Drinkin' and Rippin' is a simple concept. A boy, a beer and a box of cards. In this case, two hobby boxes of 2017 Heritage Minor Leagues. The beer in this case is from Thin Man Brewery in the Elmwood area of Buffalo and is the double-dry-hopped version of their Very Friendly IPA. It's fucking great.

On to the cards.

My goals were simple: a few Blue Jays, some hot prospects, and some Yankees to flip. If we can't avoid all of the Yankees seeded into today's product, we might as well profit.

It started off as expected, with plenty of Yankees to be had. I think they made up at least 10% of the base set and closer to 15% of the inserts. This is a lot easier to disguise in minor league sets where all levels of the minors cloak the pinstripes.

Each box contains a relic and an autograph, and Box 1 was a dud in that regards. The following are two of the lesser impressive or impactful available.

The Jorge Mateo (a Yankee, of course) was the first "hit" to come out of the packs, and man. I wasn't ready for this kind of disappointment. The cards are absurdly thick for not being patches, resulting in packs of just three cards. At least Mateo is a good player, and a fast one at that: he stole 234 bases in 452 minor league games so far, and he's just 22 years old.

Next up came the auto, from Jacob Heyward. I had to look him up, which isn't a good sign. The Giants' LF prospect had a pretty mediocre season in 2017 at A-Ball.

The autos take the look of the base card, but come backwards in the pack as they're potentially hard to spot. With Heyward signing blue on a white jersey, it wasn't difficult in this case.

Here's a short print of Twins' middle infielder Nick Gordon. This one shows just how pretty these cards can be in their 1968 glory. There was another significant SP in these boxes, but this one was a football player in a baseball set for some reason:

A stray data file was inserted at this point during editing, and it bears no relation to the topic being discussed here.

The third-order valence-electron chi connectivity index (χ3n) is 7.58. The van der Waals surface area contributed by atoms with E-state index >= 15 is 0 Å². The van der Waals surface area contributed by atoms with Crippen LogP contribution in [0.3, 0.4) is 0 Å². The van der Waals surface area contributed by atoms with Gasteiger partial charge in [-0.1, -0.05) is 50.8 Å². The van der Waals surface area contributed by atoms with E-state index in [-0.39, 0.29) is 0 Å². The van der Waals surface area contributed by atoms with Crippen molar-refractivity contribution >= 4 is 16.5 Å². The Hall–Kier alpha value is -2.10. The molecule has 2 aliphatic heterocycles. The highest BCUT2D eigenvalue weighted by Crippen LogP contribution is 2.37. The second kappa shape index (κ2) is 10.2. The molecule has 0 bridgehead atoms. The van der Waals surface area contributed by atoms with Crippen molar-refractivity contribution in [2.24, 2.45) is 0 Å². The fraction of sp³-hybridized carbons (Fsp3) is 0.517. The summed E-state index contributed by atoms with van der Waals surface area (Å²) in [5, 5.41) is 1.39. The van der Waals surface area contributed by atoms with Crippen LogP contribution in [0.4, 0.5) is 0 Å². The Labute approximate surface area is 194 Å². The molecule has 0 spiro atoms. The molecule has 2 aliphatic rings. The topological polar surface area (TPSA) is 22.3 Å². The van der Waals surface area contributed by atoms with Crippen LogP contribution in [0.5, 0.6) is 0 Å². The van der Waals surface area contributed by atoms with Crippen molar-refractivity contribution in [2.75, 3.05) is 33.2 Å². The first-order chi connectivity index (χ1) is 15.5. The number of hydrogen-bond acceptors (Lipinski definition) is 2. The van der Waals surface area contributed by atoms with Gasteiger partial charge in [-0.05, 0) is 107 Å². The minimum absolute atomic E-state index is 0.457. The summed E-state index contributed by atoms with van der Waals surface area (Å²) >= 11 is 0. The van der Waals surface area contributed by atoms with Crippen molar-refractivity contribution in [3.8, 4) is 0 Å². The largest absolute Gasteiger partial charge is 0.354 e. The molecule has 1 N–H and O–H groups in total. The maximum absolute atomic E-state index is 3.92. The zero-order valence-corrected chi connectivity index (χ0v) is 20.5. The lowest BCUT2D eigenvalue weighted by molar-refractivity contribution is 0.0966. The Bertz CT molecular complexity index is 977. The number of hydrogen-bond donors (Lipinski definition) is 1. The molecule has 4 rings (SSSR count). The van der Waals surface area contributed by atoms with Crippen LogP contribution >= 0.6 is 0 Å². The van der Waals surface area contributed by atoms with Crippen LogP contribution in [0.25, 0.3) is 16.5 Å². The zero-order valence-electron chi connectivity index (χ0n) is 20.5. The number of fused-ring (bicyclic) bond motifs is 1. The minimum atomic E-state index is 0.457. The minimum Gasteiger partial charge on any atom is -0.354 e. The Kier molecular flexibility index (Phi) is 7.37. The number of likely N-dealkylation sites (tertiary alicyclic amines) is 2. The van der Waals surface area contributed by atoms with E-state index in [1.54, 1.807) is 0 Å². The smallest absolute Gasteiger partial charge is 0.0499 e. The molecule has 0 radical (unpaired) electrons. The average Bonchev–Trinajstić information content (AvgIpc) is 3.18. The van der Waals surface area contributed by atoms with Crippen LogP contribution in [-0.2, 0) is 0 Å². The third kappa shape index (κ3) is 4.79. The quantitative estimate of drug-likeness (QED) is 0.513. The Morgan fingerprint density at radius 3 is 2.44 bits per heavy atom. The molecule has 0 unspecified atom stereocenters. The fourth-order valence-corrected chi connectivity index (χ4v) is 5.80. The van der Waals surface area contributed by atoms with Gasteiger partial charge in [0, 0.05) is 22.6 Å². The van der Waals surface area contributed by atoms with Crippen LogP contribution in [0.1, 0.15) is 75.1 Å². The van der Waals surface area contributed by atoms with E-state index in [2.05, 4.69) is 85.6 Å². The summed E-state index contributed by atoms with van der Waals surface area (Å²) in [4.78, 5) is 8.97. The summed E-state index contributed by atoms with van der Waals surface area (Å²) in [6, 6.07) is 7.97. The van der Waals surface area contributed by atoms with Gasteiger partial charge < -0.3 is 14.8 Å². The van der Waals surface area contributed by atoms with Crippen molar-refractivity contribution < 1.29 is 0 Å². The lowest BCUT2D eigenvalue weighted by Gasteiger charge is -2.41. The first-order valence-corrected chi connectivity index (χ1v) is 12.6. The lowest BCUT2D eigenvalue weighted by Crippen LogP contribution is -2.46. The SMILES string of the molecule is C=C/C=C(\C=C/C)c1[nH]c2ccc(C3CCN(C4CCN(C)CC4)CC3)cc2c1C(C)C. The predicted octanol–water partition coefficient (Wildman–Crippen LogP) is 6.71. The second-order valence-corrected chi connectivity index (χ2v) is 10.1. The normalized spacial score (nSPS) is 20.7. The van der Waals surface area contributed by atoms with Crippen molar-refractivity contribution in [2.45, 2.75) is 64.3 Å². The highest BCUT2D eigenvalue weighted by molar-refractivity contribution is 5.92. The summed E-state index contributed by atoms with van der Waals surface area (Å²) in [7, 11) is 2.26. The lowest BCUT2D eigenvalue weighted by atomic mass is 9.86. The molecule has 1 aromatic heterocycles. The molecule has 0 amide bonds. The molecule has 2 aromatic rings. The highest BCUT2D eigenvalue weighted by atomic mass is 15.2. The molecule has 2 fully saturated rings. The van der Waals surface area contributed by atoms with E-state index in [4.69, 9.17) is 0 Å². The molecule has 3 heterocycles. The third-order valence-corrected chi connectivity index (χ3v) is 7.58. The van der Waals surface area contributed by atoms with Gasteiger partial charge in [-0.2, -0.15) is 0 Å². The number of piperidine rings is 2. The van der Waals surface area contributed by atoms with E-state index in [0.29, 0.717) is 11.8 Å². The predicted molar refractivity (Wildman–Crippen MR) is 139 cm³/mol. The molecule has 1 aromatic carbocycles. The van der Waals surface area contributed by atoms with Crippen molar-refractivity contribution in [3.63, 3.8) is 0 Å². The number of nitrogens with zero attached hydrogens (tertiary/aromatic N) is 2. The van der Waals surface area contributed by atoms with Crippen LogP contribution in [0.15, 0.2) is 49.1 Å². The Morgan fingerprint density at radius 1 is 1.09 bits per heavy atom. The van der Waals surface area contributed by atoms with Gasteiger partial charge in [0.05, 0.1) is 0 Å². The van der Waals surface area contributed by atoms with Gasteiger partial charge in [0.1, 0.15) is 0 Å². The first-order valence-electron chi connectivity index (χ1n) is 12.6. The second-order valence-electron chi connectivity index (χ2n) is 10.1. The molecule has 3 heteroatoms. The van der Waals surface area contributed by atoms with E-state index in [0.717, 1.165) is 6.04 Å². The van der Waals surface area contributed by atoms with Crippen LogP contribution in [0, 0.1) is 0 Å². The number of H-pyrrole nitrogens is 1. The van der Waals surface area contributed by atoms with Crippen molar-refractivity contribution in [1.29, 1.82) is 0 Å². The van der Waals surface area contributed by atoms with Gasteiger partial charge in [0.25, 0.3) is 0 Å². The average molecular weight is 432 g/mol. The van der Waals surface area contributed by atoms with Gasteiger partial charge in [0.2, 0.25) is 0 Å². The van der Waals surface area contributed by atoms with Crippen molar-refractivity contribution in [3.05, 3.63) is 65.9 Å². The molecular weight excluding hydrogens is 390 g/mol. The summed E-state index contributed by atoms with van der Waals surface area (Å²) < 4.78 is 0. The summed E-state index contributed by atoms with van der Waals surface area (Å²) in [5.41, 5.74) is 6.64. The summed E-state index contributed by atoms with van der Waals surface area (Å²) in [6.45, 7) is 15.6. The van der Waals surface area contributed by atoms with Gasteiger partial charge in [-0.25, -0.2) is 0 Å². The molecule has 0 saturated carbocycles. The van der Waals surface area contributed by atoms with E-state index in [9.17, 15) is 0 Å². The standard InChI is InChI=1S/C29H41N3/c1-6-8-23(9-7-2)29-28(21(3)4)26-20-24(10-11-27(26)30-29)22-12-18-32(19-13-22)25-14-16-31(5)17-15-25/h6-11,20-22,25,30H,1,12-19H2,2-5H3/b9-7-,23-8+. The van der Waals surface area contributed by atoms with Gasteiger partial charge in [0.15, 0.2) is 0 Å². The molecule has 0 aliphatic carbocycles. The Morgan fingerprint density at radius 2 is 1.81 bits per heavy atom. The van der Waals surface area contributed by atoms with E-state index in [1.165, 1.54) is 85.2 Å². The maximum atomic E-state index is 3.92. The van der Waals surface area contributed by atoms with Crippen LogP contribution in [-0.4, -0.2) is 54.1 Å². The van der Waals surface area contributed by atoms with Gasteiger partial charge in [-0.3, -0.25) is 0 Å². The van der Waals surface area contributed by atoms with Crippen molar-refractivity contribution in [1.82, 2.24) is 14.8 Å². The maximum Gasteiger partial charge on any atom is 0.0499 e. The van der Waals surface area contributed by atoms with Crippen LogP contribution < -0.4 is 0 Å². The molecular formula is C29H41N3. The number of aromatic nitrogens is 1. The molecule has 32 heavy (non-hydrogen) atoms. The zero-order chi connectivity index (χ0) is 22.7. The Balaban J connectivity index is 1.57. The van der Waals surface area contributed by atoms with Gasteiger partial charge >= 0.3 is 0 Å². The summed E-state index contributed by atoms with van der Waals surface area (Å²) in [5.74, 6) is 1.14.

Baseball America All-Stars fan 1:6 packs, so I was hoping for six, and received six.

These are really excellent, bringing the scouting and prospecting aspect to the hobby without having shlubby Bowman scouts signing sticker autos. I was very lucky to pull Blue Jays' top prospect Vladimir Guerrero Jr. and future impact OF Ronald Acuna of the Atlanta Braves organization. Vlad Jr. cards are already looking extremely collectible.

Speaking of Blue Jays, there were plenty in Heritage Minor Leagues, a 250-card set.

Again, Guerrero is looking awesome. Redi-Foley...might be considering his next murder. The Rios is a total dud. But there's more:

We get ROWDY and Urena in the next batch, along with a J.B. Woodman. Urena was solid in his limited MLB debut in 2017, but Tellez was disappointing with Triple-A Buffalo.

Another future Blue Jay falls from the 1:5 Topps Discs insert, this time Bo Bichette, who won a MiLBY award for Offensive Player of the Year. When I say falls, I mean it literally. If you're not paying close enough attention, when you pull the deck of cards out of the pack, the discs fall out freely. There were also some mascots involved in this set, but I couldn't care less about those.

Of course, with it being a Topps release, there were plenty of parallels:

Blues fall 1:17 and are numbered to /99.
Greens fall 1:33 and are numbered to /50.
Grays fall 1:66 and are numbered to /25.

None of the above are particularly interesting and they'll probably end up on ebay.

On to the good stuff. This box treated me well with the second memorabilia card, as I added ex-Blue Jay and current Oakland Athletic Franklin Barreto to my collection.

plain gray swatch

After that, though, a case hit:

You might be thinking, "Hey, that's just a base card." And you would be right, but in this case Topps has dropped Arozarena's first name on this card (it's Randy, by the way) and printed them at a scant enough amount for them to be inserted at 1:714. This one already sold on ebay, but there's not much demand for this listless variation.

While the Arozarena pull was a good one, it paled in comparison to the autograph in box two. Prior to this one, I was a little disappointed.

Looks familiar, right? It's the first card in this post, but it's also a photoshopped and autographed version of it, featuring one of the game's elite prospects in Eloy Jimenez. While not rare, this is a huge pull for the player alone.

Heritage Minors 2017 was a good break, but most of it's allure comes from very rare parallels and the potential of guys like Eloy Jimenez, Vladimir Guerrero Jr. and Gleyber Torres. It's affordable at just $52/box, and the reward can be either significant or non-existent. It's a bit of a roulette, nut fun nonetheless.